There are more than 16 million apartments in the United States, but finding the right apartment can sometimes seem like a one-in-a-million shot. Here’s an apartment hunting guide to narrow down your search.
Fast Facts about Apartments
|City with the Highest Median Rent||San Francisco ($1,388 per month)|
|City with the Lowest Median Rent||Wichita, Kansas ($650 per month)|
|Average Median Rent in the United States||$871|
|Average Median Individual Income in the United States||$26,510|
Step One: Plan Ahead
According to the Census, more people move to a rental between May and August than any other time of the year, so if you know you’ll need to find an apartment during this time period, you may want to leave yourself extra time to look for a place since competition will be steeper.
Step Two: Set a Budget
When it comes to apartment hunting, the next thing you have to do is figure out your price range. What can you afford?
The general rule of thumb is that your rent should be 30 percent of your income.
So, for example, say you make roughly $50,000 a year (you want to take your income after taxes are taken out). Thirty percent of $50,000 is $15,000. Take this number and divide it by 12 (as in the 12 months you’ll pay in rent), and you’ll get $1,250, which is the maximum you should spend monthly on an apartment. You may also want to consider additional expenses when it comes to setting money aside for rent, including utilities—3 or 4 percent of your income should go toward this.
Step Three: Narrow Your Search
After considering what you can afford in an apartment lease, scout neighborhoods within your price range. Niche Local can help as an apartment hunting guide. For example, here are a few neighborhoods in Pittsburgh.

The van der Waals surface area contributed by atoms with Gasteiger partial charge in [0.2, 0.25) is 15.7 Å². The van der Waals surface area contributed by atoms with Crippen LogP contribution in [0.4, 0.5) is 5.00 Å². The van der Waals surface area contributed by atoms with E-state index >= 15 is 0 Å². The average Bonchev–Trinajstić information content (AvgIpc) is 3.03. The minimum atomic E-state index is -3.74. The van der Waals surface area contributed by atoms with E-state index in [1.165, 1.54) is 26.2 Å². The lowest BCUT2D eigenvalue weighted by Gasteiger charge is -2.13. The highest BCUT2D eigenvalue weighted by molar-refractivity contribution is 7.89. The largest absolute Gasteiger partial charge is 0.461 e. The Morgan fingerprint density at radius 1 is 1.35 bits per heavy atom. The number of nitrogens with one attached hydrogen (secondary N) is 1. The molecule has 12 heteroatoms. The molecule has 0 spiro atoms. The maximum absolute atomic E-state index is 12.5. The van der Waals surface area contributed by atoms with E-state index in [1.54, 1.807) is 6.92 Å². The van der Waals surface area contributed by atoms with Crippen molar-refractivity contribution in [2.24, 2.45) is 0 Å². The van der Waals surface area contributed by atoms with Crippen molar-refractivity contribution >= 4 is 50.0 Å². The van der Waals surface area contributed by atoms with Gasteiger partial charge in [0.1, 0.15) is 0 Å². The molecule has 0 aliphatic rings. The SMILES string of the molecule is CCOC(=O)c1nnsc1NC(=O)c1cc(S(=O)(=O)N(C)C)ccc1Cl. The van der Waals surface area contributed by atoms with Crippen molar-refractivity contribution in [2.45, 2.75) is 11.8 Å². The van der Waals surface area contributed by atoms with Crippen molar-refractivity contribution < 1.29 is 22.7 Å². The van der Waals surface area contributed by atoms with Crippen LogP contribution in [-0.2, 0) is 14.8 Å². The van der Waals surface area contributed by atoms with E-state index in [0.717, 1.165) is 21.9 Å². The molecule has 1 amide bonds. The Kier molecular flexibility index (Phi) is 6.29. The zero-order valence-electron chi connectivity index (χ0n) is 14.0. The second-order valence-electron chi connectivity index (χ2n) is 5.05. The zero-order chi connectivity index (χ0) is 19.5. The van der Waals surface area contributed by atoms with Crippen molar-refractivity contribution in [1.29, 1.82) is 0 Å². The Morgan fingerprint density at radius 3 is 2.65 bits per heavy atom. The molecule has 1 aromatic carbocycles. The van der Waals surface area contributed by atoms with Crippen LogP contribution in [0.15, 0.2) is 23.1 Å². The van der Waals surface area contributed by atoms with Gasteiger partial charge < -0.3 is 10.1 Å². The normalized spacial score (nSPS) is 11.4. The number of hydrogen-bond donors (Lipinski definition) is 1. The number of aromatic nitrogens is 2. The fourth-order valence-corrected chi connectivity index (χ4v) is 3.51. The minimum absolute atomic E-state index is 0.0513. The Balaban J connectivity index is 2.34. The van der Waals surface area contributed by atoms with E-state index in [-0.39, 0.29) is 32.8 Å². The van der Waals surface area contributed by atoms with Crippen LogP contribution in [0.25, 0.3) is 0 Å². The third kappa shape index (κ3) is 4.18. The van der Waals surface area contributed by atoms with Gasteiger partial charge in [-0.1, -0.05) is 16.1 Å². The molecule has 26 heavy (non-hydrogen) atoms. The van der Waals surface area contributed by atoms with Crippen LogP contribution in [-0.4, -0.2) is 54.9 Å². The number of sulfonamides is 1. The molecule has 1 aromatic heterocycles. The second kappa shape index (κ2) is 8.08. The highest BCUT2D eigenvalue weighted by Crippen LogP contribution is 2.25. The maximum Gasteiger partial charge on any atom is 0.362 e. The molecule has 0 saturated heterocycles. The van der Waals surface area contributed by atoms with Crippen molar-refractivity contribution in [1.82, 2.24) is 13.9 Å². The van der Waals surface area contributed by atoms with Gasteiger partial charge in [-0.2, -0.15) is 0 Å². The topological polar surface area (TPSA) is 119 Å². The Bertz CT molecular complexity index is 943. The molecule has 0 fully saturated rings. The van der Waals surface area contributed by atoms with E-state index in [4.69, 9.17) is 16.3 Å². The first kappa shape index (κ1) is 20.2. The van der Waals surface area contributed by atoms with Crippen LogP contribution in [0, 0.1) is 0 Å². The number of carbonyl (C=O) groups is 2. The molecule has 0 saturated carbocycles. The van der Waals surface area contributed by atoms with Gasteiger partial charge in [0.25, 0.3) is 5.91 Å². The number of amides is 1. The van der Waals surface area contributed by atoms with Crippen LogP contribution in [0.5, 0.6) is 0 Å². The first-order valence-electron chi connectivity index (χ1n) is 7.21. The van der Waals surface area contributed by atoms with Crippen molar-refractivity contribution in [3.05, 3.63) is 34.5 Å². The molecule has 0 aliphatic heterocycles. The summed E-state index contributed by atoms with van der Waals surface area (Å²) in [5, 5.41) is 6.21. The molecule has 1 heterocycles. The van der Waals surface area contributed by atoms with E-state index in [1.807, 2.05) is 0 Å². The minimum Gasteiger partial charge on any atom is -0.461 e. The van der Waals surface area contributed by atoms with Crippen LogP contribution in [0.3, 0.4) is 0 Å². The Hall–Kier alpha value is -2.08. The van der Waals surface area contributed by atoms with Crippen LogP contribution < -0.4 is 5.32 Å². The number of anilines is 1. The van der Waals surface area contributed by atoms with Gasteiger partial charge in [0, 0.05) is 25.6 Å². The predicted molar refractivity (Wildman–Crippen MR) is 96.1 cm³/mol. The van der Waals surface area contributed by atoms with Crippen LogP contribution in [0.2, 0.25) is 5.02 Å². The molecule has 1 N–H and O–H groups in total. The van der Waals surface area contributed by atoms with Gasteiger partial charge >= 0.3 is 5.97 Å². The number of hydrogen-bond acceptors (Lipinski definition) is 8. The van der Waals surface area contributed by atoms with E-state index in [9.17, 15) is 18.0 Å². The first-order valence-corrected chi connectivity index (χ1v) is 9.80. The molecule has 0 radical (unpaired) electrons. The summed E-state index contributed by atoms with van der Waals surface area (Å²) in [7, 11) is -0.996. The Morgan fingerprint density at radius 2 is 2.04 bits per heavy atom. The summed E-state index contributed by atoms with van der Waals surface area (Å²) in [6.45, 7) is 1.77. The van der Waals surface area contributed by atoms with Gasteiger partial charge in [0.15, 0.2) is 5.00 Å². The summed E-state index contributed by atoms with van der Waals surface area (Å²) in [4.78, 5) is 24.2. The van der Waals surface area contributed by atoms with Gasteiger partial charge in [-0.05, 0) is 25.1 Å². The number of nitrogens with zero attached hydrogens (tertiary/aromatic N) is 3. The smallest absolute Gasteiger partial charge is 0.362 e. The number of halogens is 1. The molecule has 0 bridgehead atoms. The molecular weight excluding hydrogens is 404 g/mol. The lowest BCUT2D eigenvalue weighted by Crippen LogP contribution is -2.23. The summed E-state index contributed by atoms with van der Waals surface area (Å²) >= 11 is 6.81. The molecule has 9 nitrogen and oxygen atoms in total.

You can click on individual neighborhoods to read profiles of them, with school districts serving the area, plus schools and colleges nearby. You can also find out a bit about what the housing is like, including the median rent and the percentage of renters versus owners.
Also, figure out how you might fit in within a neighborhood through Niche demographic stats like the age breakdown. If you’re 25 to 34 years old and are hoping to be surrounded by people within this age group, then you may want to consider a Pittsburgh neighborhood like Highland Park, where 19 percent of residents are between 25 and 34.
On the other hand, neighborhoods like Stanton Heights in Pittsburgh may have an older crowd and may not be what you’re looking for.
Step Four: Begin the Hunt
Once you figure out what neighborhood or neighborhoods you can afford and where you might fit in, start looking at websites like Craigslist, Padmapper, and other online apartment guides for listings. And while this is probably a no-brainer when it comes to apartment hunting tips, don’t rely on photos in the ads. Make sure you visit the places to see the actual residences. Check the cabinets for bug infestation and also for rodent droppings (which can look like black pepper). Take photos of apartments to remind yourself of what you like and don’t like about particular buildings.
Finally, after you visit, act accordingly—a key factor in how to find an apartment. Anyone who has been through the apartment search will tell you that it’s not always an easy process. If you like a place, make your intentions known immediately because there could be someone else in your shoes who commits to the apartment before you do. If you don’t nab the apartment in time, keep searching listings or even ask the landlord if similar residences will open up.